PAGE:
"The rest of the people who were in the class were in a fog," said Wile, an assistant precinct clerk. "Some of them couldn't even figure out where to sign the sheet to show that they took the class."

Precinct clerk Dorothy Walton, who has been working polls since 1973, said she came away from training without knowing exactly how to close out the machines at day's end. She said she didn't ask questions because she was supposed to have a helper who did know.

The helper didn't show up Tuesday.

Workers in Pasco and Sarasota counties got 12 hours of training, and Sarasota County required them to pass a written test. But in Miami-Dade, where the ballots were in English, Spanish and Creole, workers weren't even required to prove basic literacy.
Oh yeah, Janet Reno says this is all Jeb Bush's fault.
Thanks Grayout!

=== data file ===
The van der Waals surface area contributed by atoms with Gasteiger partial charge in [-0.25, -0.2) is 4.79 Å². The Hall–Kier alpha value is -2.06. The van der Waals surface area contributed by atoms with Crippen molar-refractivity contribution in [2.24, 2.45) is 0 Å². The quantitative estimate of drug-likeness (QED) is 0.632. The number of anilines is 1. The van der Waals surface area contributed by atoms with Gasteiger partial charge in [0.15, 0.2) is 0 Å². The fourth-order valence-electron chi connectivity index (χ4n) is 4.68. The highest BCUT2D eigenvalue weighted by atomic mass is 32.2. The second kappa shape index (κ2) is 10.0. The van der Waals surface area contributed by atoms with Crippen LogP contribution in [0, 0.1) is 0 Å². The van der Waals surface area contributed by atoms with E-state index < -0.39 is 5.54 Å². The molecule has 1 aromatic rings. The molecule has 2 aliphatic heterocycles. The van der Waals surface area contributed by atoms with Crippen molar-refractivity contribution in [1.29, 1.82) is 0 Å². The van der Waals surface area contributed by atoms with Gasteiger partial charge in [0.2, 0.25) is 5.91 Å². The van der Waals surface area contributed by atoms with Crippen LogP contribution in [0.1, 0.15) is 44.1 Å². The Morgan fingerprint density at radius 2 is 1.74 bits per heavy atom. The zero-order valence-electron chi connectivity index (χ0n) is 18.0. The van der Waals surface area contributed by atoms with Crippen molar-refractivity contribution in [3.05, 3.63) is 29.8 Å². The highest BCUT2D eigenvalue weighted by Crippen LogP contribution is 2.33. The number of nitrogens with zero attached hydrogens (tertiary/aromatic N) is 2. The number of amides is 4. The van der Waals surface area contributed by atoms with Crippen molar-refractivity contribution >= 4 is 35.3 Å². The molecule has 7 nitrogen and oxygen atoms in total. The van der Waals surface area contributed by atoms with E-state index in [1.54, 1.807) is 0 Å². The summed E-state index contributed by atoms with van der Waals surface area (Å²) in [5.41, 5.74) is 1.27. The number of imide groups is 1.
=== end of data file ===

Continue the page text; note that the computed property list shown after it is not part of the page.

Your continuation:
KXTV lets us know that Davis Signs Package of Anti-Terrorism Bills:
Gov. Gray Davis is working his way through two dozen bills having to do with state security. The bills were proposed after last September's terrorist attacks.

One bill keeps security guards from obtaining temporary registration cards before a background check is completed. Other measures boost penalties for using weapons of mass destruction and allow the state to increase its use of wiretaps to fight terrorism.
I wonder what the new penalty for using a weapon of mass destruction is? No tofu for 30 days? As for fighting terrorism, numerous California jurisidictions have made it clear they won't even interview known illegal aliens because it's "profiling". Whose wires are they planning on tapping? The Elks Club?

Sunday, September 15, 2002

Grease Spot?
(Link via DailyPundit). The Mirror (UK) teases with BIN LADEN "DEAD":
OSAMA bin Laden's supporters yesterday issued a statement on the internet saying he was dead.

The claims, repeated in the Al Bayan newspaper in the United Arab Emirates, said that the al-Qaeda terror chief died when the Americans bombed the Tora Bora mountains in Afghanistan.

The details tally with dates of bombing missions in which US intelligence experts suspected that he may have been killed.

The newspaper's story, headlined, "Yes, Osama bin Laden is dead but the Jihad will continue until Judgement Day'', quotes witness Shahid Ayan saying he perished on December 10, 2001.